• Peak tiger shark catch occurred during autumn and winter in Townsville and Cairns with bull shark catch less seasonal. Gear deployment after historical lay periods (6 week period over summer when gear was removed), only led to an increase in catch at a small number of beaches which was confounded by the underlying seasonal trends.
  • Analysis of species survival showed that scalloped and great hammerheads have the lowest survival rates of any taxa.  Gold Coast nets recorded a higher catch of juveniles of these species. Gear type and service interval have a significant impact on survival of all taxa caught.

The group reviewed criteria for the target species list (outside of the Great Barrier Reef Marine Park) to ensure the Shark Control Program continues to focus on species that pose the greatest risk to people in Queensland.

The group received an update on the SharkSmart market research into people’s current behaviours while undertaking water-based activities and their attitudes toward sharks. This research is informing the development of a refreshed SharkSmart education campaign. The majority of market research participants agreed they were personally responsible for their safety in the water, however there was a gap in their knowledge of the behaviours they should adopt to be SharkSmart. The education campaign will target audience segments who are most likely to accept personal responsibility and adopt the SharkSmart behaviours. Campaign messages have been designed to target water users based on their geographic area and the type of water-based activities they undertake.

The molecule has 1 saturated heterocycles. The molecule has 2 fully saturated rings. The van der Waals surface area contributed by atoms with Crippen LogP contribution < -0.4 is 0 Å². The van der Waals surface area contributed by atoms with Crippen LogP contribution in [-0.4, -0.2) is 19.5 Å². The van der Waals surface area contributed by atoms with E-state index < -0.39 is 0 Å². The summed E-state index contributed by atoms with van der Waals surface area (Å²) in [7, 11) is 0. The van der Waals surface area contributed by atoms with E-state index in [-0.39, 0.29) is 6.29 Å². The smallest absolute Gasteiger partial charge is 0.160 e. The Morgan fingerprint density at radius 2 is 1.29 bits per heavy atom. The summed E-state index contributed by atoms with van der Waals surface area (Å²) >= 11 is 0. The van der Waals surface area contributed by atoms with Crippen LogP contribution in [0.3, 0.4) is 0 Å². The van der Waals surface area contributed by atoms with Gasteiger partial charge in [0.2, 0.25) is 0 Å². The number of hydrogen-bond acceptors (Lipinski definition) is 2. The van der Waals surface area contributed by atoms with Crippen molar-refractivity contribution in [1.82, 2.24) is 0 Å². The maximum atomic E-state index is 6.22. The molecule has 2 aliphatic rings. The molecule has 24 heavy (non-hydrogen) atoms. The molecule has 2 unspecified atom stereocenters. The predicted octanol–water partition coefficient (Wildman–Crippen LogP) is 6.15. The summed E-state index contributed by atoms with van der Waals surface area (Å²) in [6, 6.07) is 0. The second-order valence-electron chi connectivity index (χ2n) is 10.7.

The group commended DAF for the market research and the development of the SharkSmart campaign, acknowledging that the research will enable DAF to measure behaviour change over time.

The group heard from New South Wales (NSW) Department of Primary Industries regarding the NSW Shark Management Strategy.  The current strategy is due to finish on 30 June 2020.  Key learnings include investing more into understanding community sentiment and understanding audiences to target messaging. The NSW community had similar values to Qld where a high percentage of people accept personal responsibility for their safety in the water. The NSW education campaign includes a mobile education trailer that can travel to beaches and high profile events for face to face education. Queensland and NSW continue to collaborate on marine animal release training. NSW is continuing to develop and trial algorithms for automated shark detection using drone and camera technology. Reports on previous NSW trials are available online.

The group received an update on other DAF research projects that are proposed or underway. Bait trials are yet to be analysed. Genetic sampling of sharks will commence soon. The latest technology in dolphin dissuasive devices are now being used on all nets and may be trialled on some drumlines to reduce interactions and depredation by dolphins. Circle hook trials will commence soon, aiming to reduce bycatch without reducing target shark catch.

The group discussed how the program and the operation of the group may impact on climate change. The group discussed possible actions such as reducing travel, offsetting travel of members and fuel use of shark control vessels.

The next meeting is planned for August/September 2020.